Reviews in Health Care 2011; 2(1): 29-39

Prevention

Systematic review

Smoking cessation interventions in nurses and other health care workers

Interventi volti alla cessazione del fumo negli infermieri e in altri professionisti sanitari

Giuseppe La Torre1, Rosella Saulle1, Francesco Di Nardo1, Tiziana Germani2

1 Department of Public Health and Infectious Diseases, Sapienza University of Rome, Italy

2 Teaching Hospital “Umberto I”, Rome, Italy

Abstract

Introduction: Tobacco smoking can be considered an old and a new challenge for public health. The aim of this review was to analyse different smoking cessation interventions aiming at health care workers.

Methods: A literature search of electronic journal databases for studies on smoking cessation interventions among health care workers was performed according to PRISMA criteria, using the MEDLINE and Scopus databases.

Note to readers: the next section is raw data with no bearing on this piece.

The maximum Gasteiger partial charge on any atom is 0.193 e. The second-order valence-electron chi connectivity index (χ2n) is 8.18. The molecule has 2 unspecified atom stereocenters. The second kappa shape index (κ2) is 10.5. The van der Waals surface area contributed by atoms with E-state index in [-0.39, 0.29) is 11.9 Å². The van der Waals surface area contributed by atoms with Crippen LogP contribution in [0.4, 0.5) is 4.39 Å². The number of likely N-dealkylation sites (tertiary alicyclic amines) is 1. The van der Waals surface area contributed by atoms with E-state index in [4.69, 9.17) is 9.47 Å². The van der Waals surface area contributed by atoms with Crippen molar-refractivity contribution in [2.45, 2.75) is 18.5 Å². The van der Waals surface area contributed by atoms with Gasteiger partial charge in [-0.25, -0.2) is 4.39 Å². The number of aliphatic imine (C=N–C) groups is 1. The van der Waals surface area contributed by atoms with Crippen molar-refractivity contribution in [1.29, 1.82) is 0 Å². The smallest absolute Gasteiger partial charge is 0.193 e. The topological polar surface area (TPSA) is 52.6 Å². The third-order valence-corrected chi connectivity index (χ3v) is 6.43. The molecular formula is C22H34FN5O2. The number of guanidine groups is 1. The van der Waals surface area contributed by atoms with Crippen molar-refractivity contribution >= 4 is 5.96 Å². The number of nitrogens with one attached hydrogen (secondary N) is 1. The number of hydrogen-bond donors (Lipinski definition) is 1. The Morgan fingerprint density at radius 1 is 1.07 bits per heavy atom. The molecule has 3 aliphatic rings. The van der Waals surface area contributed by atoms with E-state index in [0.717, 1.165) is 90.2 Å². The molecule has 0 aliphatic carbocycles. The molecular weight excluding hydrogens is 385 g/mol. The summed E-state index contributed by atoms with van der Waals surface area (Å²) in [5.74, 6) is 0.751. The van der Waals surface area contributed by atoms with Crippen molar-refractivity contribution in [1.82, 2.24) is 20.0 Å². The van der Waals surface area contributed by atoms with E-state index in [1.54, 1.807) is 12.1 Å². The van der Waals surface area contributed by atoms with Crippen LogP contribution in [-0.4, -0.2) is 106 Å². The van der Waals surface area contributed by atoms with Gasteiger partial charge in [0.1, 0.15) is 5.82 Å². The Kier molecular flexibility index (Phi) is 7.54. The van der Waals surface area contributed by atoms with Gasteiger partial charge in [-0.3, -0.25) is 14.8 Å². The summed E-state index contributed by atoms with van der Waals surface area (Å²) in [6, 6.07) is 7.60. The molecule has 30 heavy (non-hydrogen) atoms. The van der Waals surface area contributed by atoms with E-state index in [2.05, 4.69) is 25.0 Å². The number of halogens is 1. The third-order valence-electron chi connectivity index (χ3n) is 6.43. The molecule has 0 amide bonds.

Results: Smoking restriction policies shouldn’t be considered as actual interventions, being ineffective, unpopular and reducing willingness to quit smoking in many subjects. Even though pharmacological therapies based on bupropion SR and transdermal nicotine patches grant significant results on the short-term (weeks and months), smoking recurrence rates are high and individualised interventions should be preferred or integrated since they seem to grant better results on the long-term (years).

Conclusions: There is evidence that smoking cessation interventions among health care workers can be effective. This is of particular interest both for reducing tobacco smoking prevalence among this type of workers and for helping them to be useful model for the general population.

Keywords

Smoking; Cessation; Health care workers; Systematic review

Corresponding author

Prof. Giuseppe La Torre

Department of Public Health and Infectious Diseases

Sapienza University of Rome

Viale Regina Elena 324, 00161 Rome

Tel. +39.06.49970388 - Fax +39.06.49972473

E-mail: giuseppe.latorre@uniroma1.it

Disclosure

The authors declare that they have no financial competing interests

Introduction